Example Process

FIG. 27 is a flow diagram illustrating an example process for a CMUT with an acoustic window according to some implementations.

At 2702, one or more CMUTs are positioned to have an operational direction facing an acoustic window. For example, the acoustic window may be constructed of a material suitable to contact a target medium. Thus, the acoustic window may have mechanical properties sufficient to withstand contacting the target medium and may have acoustic transmission properties similar to those of the target medium. Further, in some cases, the acoustic window may include a focusing capability, such as an acoustic lens for focusing acoustic energy on a focal location in the target medium. Alternatively, or additionally, the CMUT may include a focusing capability. Additionally, the acoustic window may include one or more features to reduce or minimize acoustic reflection, such as one or more patterns, coatings, structured layers, trenches, or the like, as described above. The acoustic window may further include one or more structural enhancements to improve the mechanical properties of the acoustic window.

At 2704, a coupling medium is provided between the one or more CMUTs and the acoustic window. For example, the coupling medium may be of a material having acoustic properties similar to those of the acoustic window and/or the target medium. The coupling medium may be enclosed or retained by a housing or the like. In some cases, the coupling medium may provide a focusing capability based, at least in part, on a configuration of the acoustic window.

At 2706, the one or more CMUTs are operated in at least one of: a reception mode to receive acoustic energy through the acoustic window and the coupling medium; or a transmission mode for transmitting acoustic energy from the one or more CMUTs through the coupling medium and the acoustic window. For example, the one or more CMUTs may be operated to transmit acoustic energy as an acoustic beam through the acoustic window when the acoustic window is placed into contact with a target medium. The acoustic window may include one or more features to minimize acoustic reflection of the acoustic beam. Further, in some examples, the acoustic window may be designed to focus the acoustic energy toward a focus location.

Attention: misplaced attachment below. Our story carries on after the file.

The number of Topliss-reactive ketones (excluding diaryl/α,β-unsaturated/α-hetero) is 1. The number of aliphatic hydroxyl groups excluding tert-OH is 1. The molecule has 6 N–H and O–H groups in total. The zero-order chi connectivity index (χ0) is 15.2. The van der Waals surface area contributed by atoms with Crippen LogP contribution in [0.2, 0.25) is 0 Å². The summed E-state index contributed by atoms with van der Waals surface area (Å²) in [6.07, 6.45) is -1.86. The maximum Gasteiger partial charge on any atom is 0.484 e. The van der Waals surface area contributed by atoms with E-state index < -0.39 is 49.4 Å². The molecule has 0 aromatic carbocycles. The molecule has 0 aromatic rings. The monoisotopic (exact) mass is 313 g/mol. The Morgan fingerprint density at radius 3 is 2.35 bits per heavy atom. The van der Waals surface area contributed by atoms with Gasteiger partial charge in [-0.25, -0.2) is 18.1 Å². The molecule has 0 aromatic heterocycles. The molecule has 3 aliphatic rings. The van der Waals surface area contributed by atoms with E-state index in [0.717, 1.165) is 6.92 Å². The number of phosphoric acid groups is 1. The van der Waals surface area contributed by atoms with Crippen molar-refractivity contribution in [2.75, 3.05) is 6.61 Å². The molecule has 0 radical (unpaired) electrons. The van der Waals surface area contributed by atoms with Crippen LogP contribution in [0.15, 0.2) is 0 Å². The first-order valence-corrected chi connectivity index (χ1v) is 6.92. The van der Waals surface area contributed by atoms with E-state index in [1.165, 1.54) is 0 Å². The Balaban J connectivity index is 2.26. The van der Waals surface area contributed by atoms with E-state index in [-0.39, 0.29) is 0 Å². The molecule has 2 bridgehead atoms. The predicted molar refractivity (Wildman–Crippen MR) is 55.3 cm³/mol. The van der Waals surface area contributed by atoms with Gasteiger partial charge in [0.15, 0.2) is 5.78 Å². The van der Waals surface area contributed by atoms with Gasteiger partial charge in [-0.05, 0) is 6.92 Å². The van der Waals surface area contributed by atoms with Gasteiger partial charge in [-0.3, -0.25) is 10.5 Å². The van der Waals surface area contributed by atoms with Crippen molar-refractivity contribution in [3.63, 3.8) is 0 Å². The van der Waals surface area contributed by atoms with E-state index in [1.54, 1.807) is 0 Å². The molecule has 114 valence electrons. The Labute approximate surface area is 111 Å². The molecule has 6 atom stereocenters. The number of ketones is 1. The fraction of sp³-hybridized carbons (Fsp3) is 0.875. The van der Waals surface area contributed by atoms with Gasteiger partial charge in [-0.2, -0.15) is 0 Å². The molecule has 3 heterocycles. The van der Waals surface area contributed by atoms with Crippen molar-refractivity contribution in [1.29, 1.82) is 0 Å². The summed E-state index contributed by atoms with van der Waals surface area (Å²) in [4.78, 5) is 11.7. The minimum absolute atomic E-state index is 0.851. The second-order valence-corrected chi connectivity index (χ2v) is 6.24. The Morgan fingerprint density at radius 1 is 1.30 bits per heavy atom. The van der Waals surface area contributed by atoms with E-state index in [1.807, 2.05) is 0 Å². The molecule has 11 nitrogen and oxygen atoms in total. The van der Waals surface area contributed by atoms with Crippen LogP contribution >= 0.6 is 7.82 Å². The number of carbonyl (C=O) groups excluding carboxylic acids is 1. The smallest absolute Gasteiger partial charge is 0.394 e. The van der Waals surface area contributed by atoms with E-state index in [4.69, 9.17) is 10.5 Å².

Additionally, the example process described herein is only one example of a process provided for discussion purposes. Numerous other variations will be apparent to those of skill in the art in light of the disclosure herein. Further, while the disclosure herein sets forth several examples of suitable apparatuses and environments for executing the process, implementations herein are not limited to the particular examples shown and discussed.

Furthermore, this disclosure provides various example implementations, as described and as illustrated in the drawings. However, this disclosure is not limited to the implementations described and illustrated herein, but may extend to other implementations, as would be known or as would become known to those skilled in the art. Reference in the specification to “one implementation,” “this implementation,” “these implementations” or “some implementations” means that a particular feature, structure, or characteristic described is included in at least one implementation, and the appearances of these phrases in various places in the specification are not necessarily all referring to the same implementation.

CONCLUSION

Although the subject matter has been described in language specific to structural features and/or methodological acts, it is to be understood that the subject matter defined in the appended claims is not necessarily limited to the specific features or acts described. Rather, the specific features and acts are disclosed as example forms of implementing the claims.